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Severe asthma: are fungi to blame?

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The prevalence of asthma is increasing, especially among children. For those with severe disease, frequent flare-ups, hospitalisations and side effects of treatment can make quality of life poor.1 Dr Erol Gaillard, of the University of Leicester, is investigating a possible link between severe asthma and the presence of fungi in children’s airways (small tubes that carry air into the lungs). His findings could lead to a clinical trial of anti-fungal treatment, with the aim of improving the lives of children with severe asthma.

What is the problem and who does it affect?

Around 1.1 million children in the UK have asthma.2 Around 1 in 20 of those children has severe asthma, which remains difficult to control despite large doses of medicines.3,4

“Severe asthma can be really quite disabling for the child and can disrupt family life considerably,” explains Dr Gaillard. “Children can suffer symptoms on a daily basis, which disturbs their sleep and limits their activity. They may be unable to take part in PE lessons, or go on school trips, and have frequent flare-ups. It’s common for children to be admitted to hospital three or four times a year for several days at a time. The children can miss significant amounts of school. Sadly, the severity and unpredictability of asthma attacks can cause lots of anxiety.”

Treatment options for severe asthma are limited. Children often need high doses of medicines called corticosteroids, which are linked to problematic side effects.

“Unfortunately, we don’t know much about why a child’s asthma might become severe,” says Dr Gaillard. “Medication works for the majority of children with asthma, keeping their symptoms under control, but children with severe asthma don’t respond so well to medication and we don’t know why.”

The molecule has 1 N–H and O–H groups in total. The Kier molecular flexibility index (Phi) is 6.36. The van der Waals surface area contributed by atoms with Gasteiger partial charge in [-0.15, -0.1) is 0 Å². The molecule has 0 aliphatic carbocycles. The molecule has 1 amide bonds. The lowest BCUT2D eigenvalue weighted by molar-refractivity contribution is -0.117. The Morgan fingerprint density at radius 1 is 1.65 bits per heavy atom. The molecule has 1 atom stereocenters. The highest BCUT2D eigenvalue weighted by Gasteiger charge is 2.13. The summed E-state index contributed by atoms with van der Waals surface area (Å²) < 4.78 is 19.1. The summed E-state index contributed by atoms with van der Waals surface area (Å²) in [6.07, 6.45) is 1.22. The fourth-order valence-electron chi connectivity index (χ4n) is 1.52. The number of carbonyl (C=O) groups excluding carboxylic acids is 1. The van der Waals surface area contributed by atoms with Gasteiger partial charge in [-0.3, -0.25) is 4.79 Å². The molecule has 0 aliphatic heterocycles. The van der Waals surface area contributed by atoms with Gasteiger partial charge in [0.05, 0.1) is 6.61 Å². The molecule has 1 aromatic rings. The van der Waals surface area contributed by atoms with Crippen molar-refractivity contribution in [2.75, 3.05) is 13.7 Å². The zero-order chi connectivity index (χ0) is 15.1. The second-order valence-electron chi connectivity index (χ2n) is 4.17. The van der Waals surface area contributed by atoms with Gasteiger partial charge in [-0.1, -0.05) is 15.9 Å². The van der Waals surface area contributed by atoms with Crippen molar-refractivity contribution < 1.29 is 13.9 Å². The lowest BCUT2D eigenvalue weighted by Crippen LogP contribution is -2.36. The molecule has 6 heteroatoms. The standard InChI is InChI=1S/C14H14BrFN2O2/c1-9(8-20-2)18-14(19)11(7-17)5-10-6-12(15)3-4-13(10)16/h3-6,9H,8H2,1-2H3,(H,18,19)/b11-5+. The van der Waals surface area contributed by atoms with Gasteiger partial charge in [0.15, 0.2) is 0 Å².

What is the project trying to achieve?

“We are trying to find out why some children’s asthma becomes severe,” explains Dr Gaillard. “We think that children with severe asthma might be more likely than other children to have fungi growing in their airways and to be allergic to fungi. We are testing whether or not that’s true. Does the presence of fungi make the children’s asthma worse and stop them from responding to treatment? We are trying to find out.”

Around 40 children with severe asthma, 60 children with mild-to-moderate disease and 40 children with no history of asthma are joining the study.

“If we find that there is a link between severe asthma and fungi in the airways, then the next step would be to investigate whether anti-fungal treatment makes children’s lives better,” explains Dr Gaillard. “We would also investigate what sorts of disease processes are triggered by the fungi, which could eventually lead to totally new treatments.”

What are the researchers’ credentials?

Dr Gaillard is using cutting-edge research techniques that will be central to the success of this study. He is supported by colleagues from the University of Leicester who are world experts in the role fungi play in diseases of the airways, including asthma.


  1. Global Initiative for Asthma. Pocket guide for asthma management and prevention. Updated December 2011. Website accessed 3 October 2012.
  2. Asthma UK. Asthma and your child. Website accessed 12 September 2012
  3. Asthma UK. What is severe asthma? Website accessed 12 September 2012
  4. Lang A et al. Severe asthma in childhood: assessed in 10 year olds in a birth cohort study. Allergy 2008; 63: 1054-60.

Project LeaderDr Erol A Gaillard PhD MRCPCH
Project TeamProfessor Andrew J Wardlaw FRCP PhDDr Catherine H Pashley PhDDr HC Pandya MBCHB MRCP MD
Project LocationDepartment of Paediatrics, Leicester Royal Infirmary and Department of Infection, Immunity and Inflammation, University of Leicester
Project Location OtherDepartment of Respiratory Medicine, Institute for Lung Health, Glenfield Hospital, Leicester
Project duration2 years
Date awarded26 July 2012
Project start date1 March 2013
Project end date31 March 2017
Grant amount£133,642
Grant codeGN2053

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